The Boy Wonder had chosen the plump breast of Chicken (yes that was how it was described in the menu), and sure enough, it was a generous and succulent chicken breast that was brought out to him. At The Old Boathouse in Amble, Chef simmers this breast with brilliantly large Lardons, wild Mushrooms, and heritage Potatoes in a Tarragon and Madeira sauce. The result is a soul-satisfying dish absolutely chockfull of taste and texture, added to by the fact that the breast is bone-on, so any flavour from this is absorbed into the cooking sauce too.

Lardons have a lovely smokiness to them and this had infused gently into the sauce as well as the meaty cubes of bacon itself. Heritage Potatoes keep their natural texture well when cooked, and the slices were al-dente in the mouth and had drawn the flavours of the sauce into their flesh. The subtly anise notes of the Tarragon worked in harmony with the cream and tempered the richness of it very nicely.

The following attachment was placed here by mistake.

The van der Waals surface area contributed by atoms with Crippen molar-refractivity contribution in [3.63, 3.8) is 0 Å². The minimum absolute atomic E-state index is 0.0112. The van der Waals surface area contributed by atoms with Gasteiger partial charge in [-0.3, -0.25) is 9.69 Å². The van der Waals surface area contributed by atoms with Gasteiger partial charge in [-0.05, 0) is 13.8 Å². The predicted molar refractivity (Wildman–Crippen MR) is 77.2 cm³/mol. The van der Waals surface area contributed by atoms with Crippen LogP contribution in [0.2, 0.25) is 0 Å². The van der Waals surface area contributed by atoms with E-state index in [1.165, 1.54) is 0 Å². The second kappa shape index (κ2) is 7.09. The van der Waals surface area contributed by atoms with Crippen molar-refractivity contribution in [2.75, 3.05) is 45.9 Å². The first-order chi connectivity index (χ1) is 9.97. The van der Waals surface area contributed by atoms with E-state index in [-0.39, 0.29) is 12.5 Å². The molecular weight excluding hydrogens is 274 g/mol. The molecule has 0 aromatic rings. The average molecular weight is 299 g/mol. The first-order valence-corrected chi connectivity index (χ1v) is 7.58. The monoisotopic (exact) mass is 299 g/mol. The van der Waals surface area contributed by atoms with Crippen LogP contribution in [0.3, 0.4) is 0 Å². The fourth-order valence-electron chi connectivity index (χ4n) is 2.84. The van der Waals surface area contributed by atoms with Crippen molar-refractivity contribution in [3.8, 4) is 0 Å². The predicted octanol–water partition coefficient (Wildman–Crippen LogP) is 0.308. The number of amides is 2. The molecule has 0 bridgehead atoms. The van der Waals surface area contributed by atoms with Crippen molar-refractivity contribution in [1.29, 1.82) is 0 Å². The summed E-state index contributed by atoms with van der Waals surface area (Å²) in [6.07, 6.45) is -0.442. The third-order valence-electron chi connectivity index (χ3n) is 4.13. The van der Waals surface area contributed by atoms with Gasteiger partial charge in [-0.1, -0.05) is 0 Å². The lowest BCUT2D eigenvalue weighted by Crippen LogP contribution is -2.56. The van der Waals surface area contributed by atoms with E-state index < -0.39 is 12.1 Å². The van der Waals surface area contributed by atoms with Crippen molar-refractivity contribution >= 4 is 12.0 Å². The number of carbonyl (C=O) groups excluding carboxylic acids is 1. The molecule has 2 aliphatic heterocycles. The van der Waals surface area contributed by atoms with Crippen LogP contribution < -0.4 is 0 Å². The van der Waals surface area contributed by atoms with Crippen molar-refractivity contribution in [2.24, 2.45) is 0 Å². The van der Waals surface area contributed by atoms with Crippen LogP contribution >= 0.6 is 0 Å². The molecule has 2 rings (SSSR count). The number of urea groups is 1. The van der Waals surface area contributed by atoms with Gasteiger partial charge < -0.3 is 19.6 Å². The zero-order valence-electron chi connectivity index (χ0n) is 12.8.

We ordered sides of buttered greens and twice-cooked homemade chips; in all honesty we could’ve managed without them, but it’s always hard to gauge when you’re visiting a venue for the first time. The chips were lovely; not greasy at all and a great flavour from the potato variety used - no doubt grown locally. Kale, Mange Tout, fine Green Beans and Samphire all gently glistened in their jacket of melted butter, and all had been cooked to perfection to allow their flavours and textures to explode in the mouth.